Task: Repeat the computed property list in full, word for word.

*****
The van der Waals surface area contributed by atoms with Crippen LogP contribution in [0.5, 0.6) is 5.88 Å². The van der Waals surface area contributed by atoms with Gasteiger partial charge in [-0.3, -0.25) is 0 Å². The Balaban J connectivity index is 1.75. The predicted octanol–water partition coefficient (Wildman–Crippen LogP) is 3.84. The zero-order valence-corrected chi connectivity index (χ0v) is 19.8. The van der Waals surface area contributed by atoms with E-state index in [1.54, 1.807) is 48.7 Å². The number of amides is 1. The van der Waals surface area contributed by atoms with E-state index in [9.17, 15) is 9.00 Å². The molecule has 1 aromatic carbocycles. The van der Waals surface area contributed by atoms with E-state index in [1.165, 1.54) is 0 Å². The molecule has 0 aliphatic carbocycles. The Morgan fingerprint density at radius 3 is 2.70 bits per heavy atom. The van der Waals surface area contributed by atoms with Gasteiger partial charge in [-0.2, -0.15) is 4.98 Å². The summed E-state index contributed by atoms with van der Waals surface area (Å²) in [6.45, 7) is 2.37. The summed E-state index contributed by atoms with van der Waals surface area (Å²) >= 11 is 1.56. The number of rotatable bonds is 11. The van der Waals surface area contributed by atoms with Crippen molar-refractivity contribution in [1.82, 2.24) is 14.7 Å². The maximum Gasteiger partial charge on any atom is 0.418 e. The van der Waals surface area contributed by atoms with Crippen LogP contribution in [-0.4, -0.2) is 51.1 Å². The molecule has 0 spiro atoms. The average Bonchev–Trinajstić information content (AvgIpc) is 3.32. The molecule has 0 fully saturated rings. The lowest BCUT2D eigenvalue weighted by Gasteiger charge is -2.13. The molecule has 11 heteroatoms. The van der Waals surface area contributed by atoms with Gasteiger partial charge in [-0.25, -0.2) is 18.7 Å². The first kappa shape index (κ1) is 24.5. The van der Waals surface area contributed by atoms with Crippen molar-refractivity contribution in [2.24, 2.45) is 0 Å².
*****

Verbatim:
The van der Waals surface area contributed by atoms with Crippen LogP contribution in [0.5, 0.6) is 5.88 Å². The van der Waals surface area contributed by atoms with Gasteiger partial charge in [-0.3, -0.25) is 0 Å². The Balaban J connectivity index is 1.75. The predicted octanol–water partition coefficient (Wildman–Crippen LogP) is 3.84. The zero-order valence-corrected chi connectivity index (χ0v) is 19.8. The van der Waals surface area contributed by atoms with E-state index in [1.54, 1.807) is 48.7 Å². The number of amides is 1. The van der Waals surface area contributed by atoms with E-state index in [9.17, 15) is 9.00 Å². The molecule has 1 aromatic carbocycles. The van der Waals surface area contributed by atoms with E-state index in [1.165, 1.54) is 0 Å². The molecule has 0 aliphatic carbocycles. The Morgan fingerprint density at radius 3 is 2.70 bits per heavy atom. The van der Waals surface area contributed by atoms with Gasteiger partial charge in [-0.2, -0.15) is 4.98 Å². The summed E-state index contributed by atoms with van der Waals surface area (Å²) in [6.45, 7) is 2.37. The summed E-state index contributed by atoms with van der Waals surface area (Å²) >= 11 is 1.56. The number of rotatable bonds is 11. The van der Waals surface area contributed by atoms with Crippen molar-refractivity contribution in [1.82, 2.24) is 14.7 Å². The maximum Gasteiger partial charge on any atom is 0.418 e. The van der Waals surface area contributed by atoms with Crippen LogP contribution in [-0.4, -0.2) is 51.1 Å². The molecule has 0 spiro atoms. The average Bonchev–Trinajstić information content (AvgIpc) is 3.32. The molecule has 0 fully saturated rings. The lowest BCUT2D eigenvalue weighted by Gasteiger charge is -2.13. The molecule has 11 heteroatoms. The van der Waals surface area contributed by atoms with Gasteiger partial charge in [-0.25, -0.2) is 18.7 Å². The first kappa shape index (κ1) is 24.5. The van der Waals surface area contributed by atoms with Crippen molar-refractivity contribution in [2.24, 2.45) is 0 Å².